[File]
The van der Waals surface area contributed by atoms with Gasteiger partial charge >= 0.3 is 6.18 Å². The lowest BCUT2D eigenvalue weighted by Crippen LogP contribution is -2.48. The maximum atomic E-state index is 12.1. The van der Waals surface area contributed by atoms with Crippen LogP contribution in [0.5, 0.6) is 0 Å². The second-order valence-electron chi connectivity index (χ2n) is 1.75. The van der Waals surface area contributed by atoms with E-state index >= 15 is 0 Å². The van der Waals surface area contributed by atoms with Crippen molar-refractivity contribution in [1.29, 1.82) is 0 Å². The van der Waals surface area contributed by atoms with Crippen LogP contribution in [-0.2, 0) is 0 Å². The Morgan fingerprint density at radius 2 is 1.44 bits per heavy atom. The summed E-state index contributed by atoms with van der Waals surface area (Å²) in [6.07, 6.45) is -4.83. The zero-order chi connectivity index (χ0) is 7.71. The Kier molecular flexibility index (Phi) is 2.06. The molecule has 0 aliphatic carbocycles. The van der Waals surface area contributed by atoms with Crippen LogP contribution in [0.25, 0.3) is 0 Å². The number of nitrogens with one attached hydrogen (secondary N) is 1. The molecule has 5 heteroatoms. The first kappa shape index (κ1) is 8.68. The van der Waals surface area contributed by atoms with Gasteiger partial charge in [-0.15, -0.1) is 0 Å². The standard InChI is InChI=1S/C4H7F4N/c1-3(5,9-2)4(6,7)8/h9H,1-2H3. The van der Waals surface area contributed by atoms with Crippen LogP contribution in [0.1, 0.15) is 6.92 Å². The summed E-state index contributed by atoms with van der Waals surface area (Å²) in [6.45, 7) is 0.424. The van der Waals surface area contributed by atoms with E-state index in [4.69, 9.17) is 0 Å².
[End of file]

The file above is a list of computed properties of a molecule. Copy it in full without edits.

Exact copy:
The van der Waals surface area contributed by atoms with Gasteiger partial charge >= 0.3 is 6.18 Å². The lowest BCUT2D eigenvalue weighted by Crippen LogP contribution is -2.48. The maximum atomic E-state index is 12.1. The van der Waals surface area contributed by atoms with Crippen LogP contribution in [0.5, 0.6) is 0 Å². The second-order valence-electron chi connectivity index (χ2n) is 1.75. The van der Waals surface area contributed by atoms with E-state index >= 15 is 0 Å². The van der Waals surface area contributed by atoms with Crippen molar-refractivity contribution in [1.29, 1.82) is 0 Å². The van der Waals surface area contributed by atoms with Crippen LogP contribution in [-0.2, 0) is 0 Å². The Morgan fingerprint density at radius 2 is 1.44 bits per heavy atom. The summed E-state index contributed by atoms with van der Waals surface area (Å²) in [6.07, 6.45) is -4.83. The zero-order chi connectivity index (χ0) is 7.71. The Kier molecular flexibility index (Phi) is 2.06. The molecule has 0 aliphatic carbocycles. The van der Waals surface area contributed by atoms with Crippen LogP contribution in [0.25, 0.3) is 0 Å². The number of nitrogens with one attached hydrogen (secondary N) is 1. The molecule has 5 heteroatoms. The first kappa shape index (κ1) is 8.68. The van der Waals surface area contributed by atoms with Gasteiger partial charge in [-0.15, -0.1) is 0 Å². The standard InChI is InChI=1S/C4H7F4N/c1-3(5,9-2)4(6,7)8/h9H,1-2H3. The van der Waals surface area contributed by atoms with Crippen LogP contribution in [0.1, 0.15) is 6.92 Å². The summed E-state index contributed by atoms with van der Waals surface area (Å²) in [6.45, 7) is 0.424. The van der Waals surface area contributed by atoms with E-state index in [4.69, 9.17) is 0 Å².